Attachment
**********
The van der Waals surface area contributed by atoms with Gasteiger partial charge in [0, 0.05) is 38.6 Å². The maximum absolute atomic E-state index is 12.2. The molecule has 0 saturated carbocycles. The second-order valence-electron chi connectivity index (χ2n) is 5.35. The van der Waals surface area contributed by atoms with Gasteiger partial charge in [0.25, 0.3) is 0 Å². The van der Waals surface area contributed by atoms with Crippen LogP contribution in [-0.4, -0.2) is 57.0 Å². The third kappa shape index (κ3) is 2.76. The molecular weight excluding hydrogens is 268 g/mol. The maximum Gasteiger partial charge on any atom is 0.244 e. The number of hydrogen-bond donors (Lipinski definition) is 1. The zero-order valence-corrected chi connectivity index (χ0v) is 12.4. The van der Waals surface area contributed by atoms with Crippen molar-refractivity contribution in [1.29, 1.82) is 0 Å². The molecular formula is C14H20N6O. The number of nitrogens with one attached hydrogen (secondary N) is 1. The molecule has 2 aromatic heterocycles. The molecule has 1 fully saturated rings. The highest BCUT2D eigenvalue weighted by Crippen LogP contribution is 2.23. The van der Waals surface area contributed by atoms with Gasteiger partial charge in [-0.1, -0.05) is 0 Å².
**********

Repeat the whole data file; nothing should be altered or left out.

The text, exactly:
The van der Waals surface area contributed by atoms with Gasteiger partial charge in [0, 0.05) is 38.6 Å². The maximum absolute atomic E-state index is 12.2. The molecule has 0 saturated carbocycles. The second-order valence-electron chi connectivity index (χ2n) is 5.35. The van der Waals surface area contributed by atoms with Gasteiger partial charge in [0.25, 0.3) is 0 Å². The van der Waals surface area contributed by atoms with Crippen LogP contribution in [-0.4, -0.2) is 57.0 Å². The third kappa shape index (κ3) is 2.76. The molecular weight excluding hydrogens is 268 g/mol. The maximum Gasteiger partial charge on any atom is 0.244 e. The number of hydrogen-bond donors (Lipinski definition) is 1. The zero-order valence-corrected chi connectivity index (χ0v) is 12.4. The van der Waals surface area contributed by atoms with Crippen molar-refractivity contribution in [1.29, 1.82) is 0 Å². The molecular formula is C14H20N6O. The number of nitrogens with one attached hydrogen (secondary N) is 1. The molecule has 2 aromatic heterocycles. The molecule has 1 fully saturated rings. The highest BCUT2D eigenvalue weighted by Crippen LogP contribution is 2.23. The van der Waals surface area contributed by atoms with Gasteiger partial charge in [-0.1, -0.05) is 0 Å².